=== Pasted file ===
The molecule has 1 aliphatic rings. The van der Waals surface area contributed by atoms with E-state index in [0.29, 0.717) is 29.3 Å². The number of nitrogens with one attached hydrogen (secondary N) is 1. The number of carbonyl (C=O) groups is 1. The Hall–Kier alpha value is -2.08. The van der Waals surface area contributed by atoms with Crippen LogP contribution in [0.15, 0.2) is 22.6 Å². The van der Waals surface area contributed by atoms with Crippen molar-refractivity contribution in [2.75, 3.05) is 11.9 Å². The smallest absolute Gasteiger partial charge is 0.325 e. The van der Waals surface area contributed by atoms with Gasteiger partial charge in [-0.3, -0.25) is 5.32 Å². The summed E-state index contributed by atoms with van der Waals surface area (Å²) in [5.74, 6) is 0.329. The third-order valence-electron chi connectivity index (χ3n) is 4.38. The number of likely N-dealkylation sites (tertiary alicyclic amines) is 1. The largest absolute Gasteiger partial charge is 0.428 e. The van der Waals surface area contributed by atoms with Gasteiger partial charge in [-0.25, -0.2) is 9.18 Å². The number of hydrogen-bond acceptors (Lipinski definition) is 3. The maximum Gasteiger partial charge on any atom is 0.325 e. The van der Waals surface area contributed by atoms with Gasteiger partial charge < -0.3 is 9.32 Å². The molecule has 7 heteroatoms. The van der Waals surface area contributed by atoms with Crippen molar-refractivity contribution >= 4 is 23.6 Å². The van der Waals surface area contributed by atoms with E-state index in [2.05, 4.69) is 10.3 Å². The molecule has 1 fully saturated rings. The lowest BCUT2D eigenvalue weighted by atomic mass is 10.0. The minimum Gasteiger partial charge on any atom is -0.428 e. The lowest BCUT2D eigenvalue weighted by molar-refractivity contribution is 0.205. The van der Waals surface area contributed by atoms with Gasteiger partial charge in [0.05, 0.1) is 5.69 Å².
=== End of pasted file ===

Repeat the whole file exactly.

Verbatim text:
The molecule has 1 aliphatic rings. The van der Waals surface area contributed by atoms with E-state index in [0.29, 0.717) is 29.3 Å². The number of nitrogens with one attached hydrogen (secondary N) is 1. The number of carbonyl (C=O) groups is 1. The Hall–Kier alpha value is -2.08. The van der Waals surface area contributed by atoms with Crippen LogP contribution in [0.15, 0.2) is 22.6 Å². The van der Waals surface area contributed by atoms with Crippen molar-refractivity contribution in [2.75, 3.05) is 11.9 Å². The smallest absolute Gasteiger partial charge is 0.325 e. The van der Waals surface area contributed by atoms with Gasteiger partial charge in [-0.3, -0.25) is 5.32 Å². The summed E-state index contributed by atoms with van der Waals surface area (Å²) in [5.74, 6) is 0.329. The third-order valence-electron chi connectivity index (χ3n) is 4.38. The number of likely N-dealkylation sites (tertiary alicyclic amines) is 1. The largest absolute Gasteiger partial charge is 0.428 e. The van der Waals surface area contributed by atoms with Gasteiger partial charge in [-0.25, -0.2) is 9.18 Å². The number of hydrogen-bond acceptors (Lipinski definition) is 3. The maximum Gasteiger partial charge on any atom is 0.325 e. The van der Waals surface area contributed by atoms with Gasteiger partial charge < -0.3 is 9.32 Å². The molecule has 7 heteroatoms. The van der Waals surface area contributed by atoms with Crippen molar-refractivity contribution >= 4 is 23.6 Å². The van der Waals surface area contributed by atoms with E-state index in [2.05, 4.69) is 10.3 Å². The molecule has 1 fully saturated rings. The lowest BCUT2D eigenvalue weighted by atomic mass is 10.0. The minimum Gasteiger partial charge on any atom is -0.428 e. The lowest BCUT2D eigenvalue weighted by molar-refractivity contribution is 0.205. The van der Waals surface area contributed by atoms with Gasteiger partial charge in [0.05, 0.1) is 5.69 Å².